The following editorial appears in today’s Sydney Morning Herald:
Israel is a democracy. It contains many political parties with a wide spectrum of views about how to approach the great issue of an eventual Palestinian settlement, as well as many more mundane policies. It has human rights groups which put the Israeli security forces under as intense and critical a scrutiny as any overseas counterpart. It has law professors who debate the legality of Israeli settlements and military operations in the West Bank and Gaza. But sometimes you wouldn’t suspect this from the actions and attitudes of its most prominent defenders abroad.
Here in Australia, we’ve just learnt that the respected Australian Jewish News has rejected advertisements that promote a speaking tour by Israeli professor Jeffrey Halper, who campaigns against the bulldozing of Palestinian homes. Sydney’s progressive Emanuel Synagogue has also cancelled a talk by the professor, because some people objected to what he would have said.
The newspaper’s publisher, Robert Magid, said he pulled the ads because he “doesn’t like” the promoters, three local groups called Jews Against the Occupation, Independent Australian Jewish Voices, and the Coalition for Justice and Peace in Palestine. According to Mr Magid, they “use their Judaism to bash other Jews and issues associated with the Jewish community”. Maybe it’s because criticism that can’t be easily shrugged off as ill-informed or even as anti-Semitic is harder to answer.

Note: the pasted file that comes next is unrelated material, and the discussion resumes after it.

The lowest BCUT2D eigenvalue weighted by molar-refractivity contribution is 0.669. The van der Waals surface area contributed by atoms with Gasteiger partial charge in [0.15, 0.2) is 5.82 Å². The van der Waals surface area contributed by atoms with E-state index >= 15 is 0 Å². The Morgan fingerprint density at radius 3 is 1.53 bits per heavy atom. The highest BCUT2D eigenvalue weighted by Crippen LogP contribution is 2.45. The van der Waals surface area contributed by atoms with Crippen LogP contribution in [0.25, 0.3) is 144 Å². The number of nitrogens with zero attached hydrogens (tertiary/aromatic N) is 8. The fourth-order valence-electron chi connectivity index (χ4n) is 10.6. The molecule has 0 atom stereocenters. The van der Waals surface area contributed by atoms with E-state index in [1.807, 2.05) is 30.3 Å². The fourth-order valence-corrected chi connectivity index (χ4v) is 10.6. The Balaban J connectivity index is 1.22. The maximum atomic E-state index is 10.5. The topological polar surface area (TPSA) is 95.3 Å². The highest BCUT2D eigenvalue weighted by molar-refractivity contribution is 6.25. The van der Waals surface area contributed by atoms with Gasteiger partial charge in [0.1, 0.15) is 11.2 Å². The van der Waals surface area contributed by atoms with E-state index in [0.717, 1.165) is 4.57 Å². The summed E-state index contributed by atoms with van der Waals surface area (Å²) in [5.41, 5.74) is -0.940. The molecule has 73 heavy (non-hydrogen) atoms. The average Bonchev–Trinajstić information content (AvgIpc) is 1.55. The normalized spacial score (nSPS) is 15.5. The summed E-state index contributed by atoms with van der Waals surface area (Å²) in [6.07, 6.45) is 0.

In the United States, President Obama’s nominee as chairman of the National Intelligence Council, Chas Freeman, has just withdrawn, citing a campaign against him by the “Israel lobby” that “plumb the depths of dishonour and indecency and include character assassination, selective misquotation, the wilful distortion of the record, the fabrication of falsehoods, and an utter disregard for the truth”.
Mr Freeman is a widely respected former diplomat with expertise on both East Asia and the Middle East, from postings in China and Saudi Arabia. Unlike the previous failed Obama appointments, the problems with Mr Freeman clearly stem from his outspoken, independent views rather than tax arrears, suspected abuse of office or conflicts of interest. His withdrawal augurs badly for Mr Obama’s administration as it shapes up to dealing with a new Israeli government under Benjamin Netanyahu.
As Mr Freeman has bitterly pointed out, many of Israel’s overseas supporters identify Israel with one faction of its politics, meaning Mr Netanyahu’s right-wing Likud party. That hardly speaks to Israel’s great strengths. It will only make many think twice about the shrill messages about Iran’s nuclear threat, Shiite extremism or the danger of even attending the forthcoming Durban Review Conference on racism and discrimination, at which Israel, along with the West, will get the usual Third World bashing.